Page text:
Blog 6 – The Monster Net

Today we deployed the MOCNESS (Multiple Opening and Closing Nets and Environmental Sampling System). I love the name of this net as well as its beautiful engineering design. This magnificent instrument is composed of 10 black nets on its metal frame programmed to open and close at different depths to collect samples of zooplankton, krill, copepods, jellyfish, and many other organisms.


Preparing for MOCNESS deployment requires a deck check of its components and mechanisms to ensure that each of the nets will trip or open at the specified time. Each of the nets is electronically and mechanically connected through electrical wire. A stepping motor rotates in three steps to release the net. At that moment, a lever releases the cable and one net opens, closing the previous net. This process is repeated until all nets have been open and shut at the desired depths.



Dave Jensen, scientist, doing the deck check before deployment of the MOCNESS.

The system also includes a CTD probe used to measure the levels of salinity, temperature, and depth of the ocean. Plus a fluorometer is attached to measure amounts of chlorophyll in the water. In addition, the transmissometer is a type of sensor that allows us to measure the transparency of the water. It detects the amount of light that passes through a cylinder of ocean water.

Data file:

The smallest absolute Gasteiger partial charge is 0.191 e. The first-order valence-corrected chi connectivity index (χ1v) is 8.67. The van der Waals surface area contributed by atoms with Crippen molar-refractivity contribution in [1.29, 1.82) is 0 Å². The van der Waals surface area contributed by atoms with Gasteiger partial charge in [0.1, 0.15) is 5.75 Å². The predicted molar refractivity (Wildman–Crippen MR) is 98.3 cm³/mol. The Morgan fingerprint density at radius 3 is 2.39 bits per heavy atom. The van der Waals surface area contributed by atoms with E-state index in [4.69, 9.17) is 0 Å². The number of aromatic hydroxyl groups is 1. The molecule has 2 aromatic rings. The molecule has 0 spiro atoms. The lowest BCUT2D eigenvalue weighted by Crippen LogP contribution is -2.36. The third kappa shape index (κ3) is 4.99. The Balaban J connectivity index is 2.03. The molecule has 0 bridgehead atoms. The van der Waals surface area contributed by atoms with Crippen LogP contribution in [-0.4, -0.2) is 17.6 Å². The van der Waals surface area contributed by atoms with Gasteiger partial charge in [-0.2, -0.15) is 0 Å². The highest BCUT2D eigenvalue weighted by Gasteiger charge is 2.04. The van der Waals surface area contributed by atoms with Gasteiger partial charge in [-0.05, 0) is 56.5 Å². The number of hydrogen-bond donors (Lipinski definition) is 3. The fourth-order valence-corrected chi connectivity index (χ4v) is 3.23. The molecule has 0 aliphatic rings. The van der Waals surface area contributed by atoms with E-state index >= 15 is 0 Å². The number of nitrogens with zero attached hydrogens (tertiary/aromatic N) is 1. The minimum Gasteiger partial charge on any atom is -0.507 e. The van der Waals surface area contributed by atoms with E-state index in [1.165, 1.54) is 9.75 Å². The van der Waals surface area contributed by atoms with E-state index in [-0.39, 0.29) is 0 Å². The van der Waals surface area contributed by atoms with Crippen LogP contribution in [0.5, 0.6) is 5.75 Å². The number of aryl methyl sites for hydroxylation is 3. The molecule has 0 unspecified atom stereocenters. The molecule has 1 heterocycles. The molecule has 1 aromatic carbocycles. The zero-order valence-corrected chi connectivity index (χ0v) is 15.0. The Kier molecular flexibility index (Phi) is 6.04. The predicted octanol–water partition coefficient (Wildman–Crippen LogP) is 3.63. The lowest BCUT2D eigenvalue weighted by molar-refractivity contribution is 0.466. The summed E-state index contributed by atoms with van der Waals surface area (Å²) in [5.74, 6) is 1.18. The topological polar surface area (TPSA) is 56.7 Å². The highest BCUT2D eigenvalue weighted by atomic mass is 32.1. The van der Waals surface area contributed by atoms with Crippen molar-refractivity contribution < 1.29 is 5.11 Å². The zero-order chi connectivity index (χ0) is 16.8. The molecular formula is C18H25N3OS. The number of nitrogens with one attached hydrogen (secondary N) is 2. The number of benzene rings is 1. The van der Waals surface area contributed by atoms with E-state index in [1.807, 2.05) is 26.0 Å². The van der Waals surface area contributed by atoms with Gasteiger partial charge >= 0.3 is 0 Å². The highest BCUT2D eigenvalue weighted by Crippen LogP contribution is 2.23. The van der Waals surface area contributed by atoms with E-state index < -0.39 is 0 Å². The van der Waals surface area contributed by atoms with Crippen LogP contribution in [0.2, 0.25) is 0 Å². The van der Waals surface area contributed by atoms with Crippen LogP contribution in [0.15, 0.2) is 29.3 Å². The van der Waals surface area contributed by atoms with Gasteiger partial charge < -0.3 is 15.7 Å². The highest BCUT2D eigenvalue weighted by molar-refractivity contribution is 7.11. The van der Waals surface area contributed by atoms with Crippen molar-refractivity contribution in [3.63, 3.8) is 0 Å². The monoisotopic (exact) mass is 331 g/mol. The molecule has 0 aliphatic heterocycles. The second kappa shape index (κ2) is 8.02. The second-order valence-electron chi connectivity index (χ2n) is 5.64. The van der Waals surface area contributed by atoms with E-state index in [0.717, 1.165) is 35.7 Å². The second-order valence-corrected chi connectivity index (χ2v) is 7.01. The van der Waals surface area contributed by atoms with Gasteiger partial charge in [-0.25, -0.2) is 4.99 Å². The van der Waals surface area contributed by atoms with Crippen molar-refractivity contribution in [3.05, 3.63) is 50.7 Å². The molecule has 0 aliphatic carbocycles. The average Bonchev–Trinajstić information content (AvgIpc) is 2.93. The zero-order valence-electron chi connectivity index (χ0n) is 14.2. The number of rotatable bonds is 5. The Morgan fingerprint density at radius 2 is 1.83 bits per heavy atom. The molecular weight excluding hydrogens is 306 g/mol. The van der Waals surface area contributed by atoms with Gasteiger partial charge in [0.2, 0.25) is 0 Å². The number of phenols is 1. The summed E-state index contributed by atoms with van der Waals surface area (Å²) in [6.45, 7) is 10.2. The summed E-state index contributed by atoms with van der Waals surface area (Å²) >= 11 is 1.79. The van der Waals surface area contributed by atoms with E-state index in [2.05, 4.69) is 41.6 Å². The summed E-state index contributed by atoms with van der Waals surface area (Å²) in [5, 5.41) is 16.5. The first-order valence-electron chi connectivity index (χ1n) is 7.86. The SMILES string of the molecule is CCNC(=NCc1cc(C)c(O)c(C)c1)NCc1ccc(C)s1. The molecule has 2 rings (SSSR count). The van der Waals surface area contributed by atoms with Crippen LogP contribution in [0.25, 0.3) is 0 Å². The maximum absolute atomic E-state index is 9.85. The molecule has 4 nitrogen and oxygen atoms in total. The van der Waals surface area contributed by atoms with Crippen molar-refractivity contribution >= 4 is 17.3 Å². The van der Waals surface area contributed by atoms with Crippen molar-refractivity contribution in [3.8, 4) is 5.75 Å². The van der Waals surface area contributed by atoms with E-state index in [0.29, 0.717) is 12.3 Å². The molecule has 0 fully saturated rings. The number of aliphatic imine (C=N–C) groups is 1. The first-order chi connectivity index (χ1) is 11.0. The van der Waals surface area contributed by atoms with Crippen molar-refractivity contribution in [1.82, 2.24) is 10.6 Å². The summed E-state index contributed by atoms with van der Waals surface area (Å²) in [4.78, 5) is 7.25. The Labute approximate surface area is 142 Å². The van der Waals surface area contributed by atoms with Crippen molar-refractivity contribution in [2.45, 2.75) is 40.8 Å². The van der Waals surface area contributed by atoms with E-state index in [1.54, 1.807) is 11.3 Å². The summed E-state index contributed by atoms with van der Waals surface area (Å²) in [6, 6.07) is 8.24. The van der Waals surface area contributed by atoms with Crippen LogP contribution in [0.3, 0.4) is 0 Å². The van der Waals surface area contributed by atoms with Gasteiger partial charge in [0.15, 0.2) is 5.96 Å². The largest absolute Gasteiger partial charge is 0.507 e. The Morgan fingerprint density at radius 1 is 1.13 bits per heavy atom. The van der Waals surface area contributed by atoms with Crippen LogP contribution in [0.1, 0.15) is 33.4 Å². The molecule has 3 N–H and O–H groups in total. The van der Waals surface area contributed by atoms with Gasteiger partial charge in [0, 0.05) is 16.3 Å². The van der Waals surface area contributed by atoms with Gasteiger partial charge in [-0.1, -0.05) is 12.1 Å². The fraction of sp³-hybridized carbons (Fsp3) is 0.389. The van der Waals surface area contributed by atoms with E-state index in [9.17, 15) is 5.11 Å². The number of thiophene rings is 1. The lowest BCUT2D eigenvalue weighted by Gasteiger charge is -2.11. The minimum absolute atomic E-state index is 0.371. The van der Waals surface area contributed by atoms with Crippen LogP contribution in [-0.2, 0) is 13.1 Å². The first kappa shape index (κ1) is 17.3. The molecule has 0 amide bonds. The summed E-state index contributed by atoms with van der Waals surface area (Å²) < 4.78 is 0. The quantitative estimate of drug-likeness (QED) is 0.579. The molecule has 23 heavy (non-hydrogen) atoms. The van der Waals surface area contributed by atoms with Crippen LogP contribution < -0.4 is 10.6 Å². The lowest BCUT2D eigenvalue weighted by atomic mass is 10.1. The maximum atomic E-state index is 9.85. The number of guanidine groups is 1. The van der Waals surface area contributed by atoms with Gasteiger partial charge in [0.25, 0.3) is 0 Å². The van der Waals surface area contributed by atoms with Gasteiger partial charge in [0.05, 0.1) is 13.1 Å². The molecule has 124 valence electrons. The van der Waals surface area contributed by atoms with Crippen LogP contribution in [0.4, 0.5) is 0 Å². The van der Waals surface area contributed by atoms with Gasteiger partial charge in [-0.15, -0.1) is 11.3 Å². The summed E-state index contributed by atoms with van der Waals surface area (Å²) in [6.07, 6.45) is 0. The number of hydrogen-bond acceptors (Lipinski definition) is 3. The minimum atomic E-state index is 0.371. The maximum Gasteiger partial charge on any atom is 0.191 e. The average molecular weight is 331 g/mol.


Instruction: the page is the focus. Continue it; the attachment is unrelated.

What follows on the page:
Keith Shadle, oceanographic technician, directing the deployment of the MOCNESS for everyone’s safety.

Once the deck check is done, the MOCNESS team carefully lowers the net into the ocean. Four people hold lines of wire or rope to prevent the 800 pound net from swinging side to side while the winch lifts the MOCNESS and then lowers it to depths that can reach up to 800 meters (2,624 feet) or more.



Dr. Mark Ohman, chief principal investigator, Irina Köster, visiting graduate student, and Keith Shadle monitoring data and controlling accurate net tripping.

Scientists utilize data and samples from the MOCNESS net tows to better understand the vertical distribution of living organisms in the ocean. They are also interested in the limiting factors such as light conditions. For example, more or less light reaching certain depths of the ocean can affect the depths where the zooplankton (animal plankton) live. Net tows are done at different times of the day, usually one at noon and one at night. Night tows can give scientists a better idea of migratory zooplankton that move closer to the surface to feed.


It is impressive to watch the MOCNESS enter the ocean as its nets fill with air and take the shape of giant tentacles. Its retrieval from the ocean can be as impressive when its frame is covered in types of gelatinous plankton called salps or pyrosomes, as if returning from underwater MOCNESS battle.


MOCNESS returns from deep ocean waters covered in pyrosomes.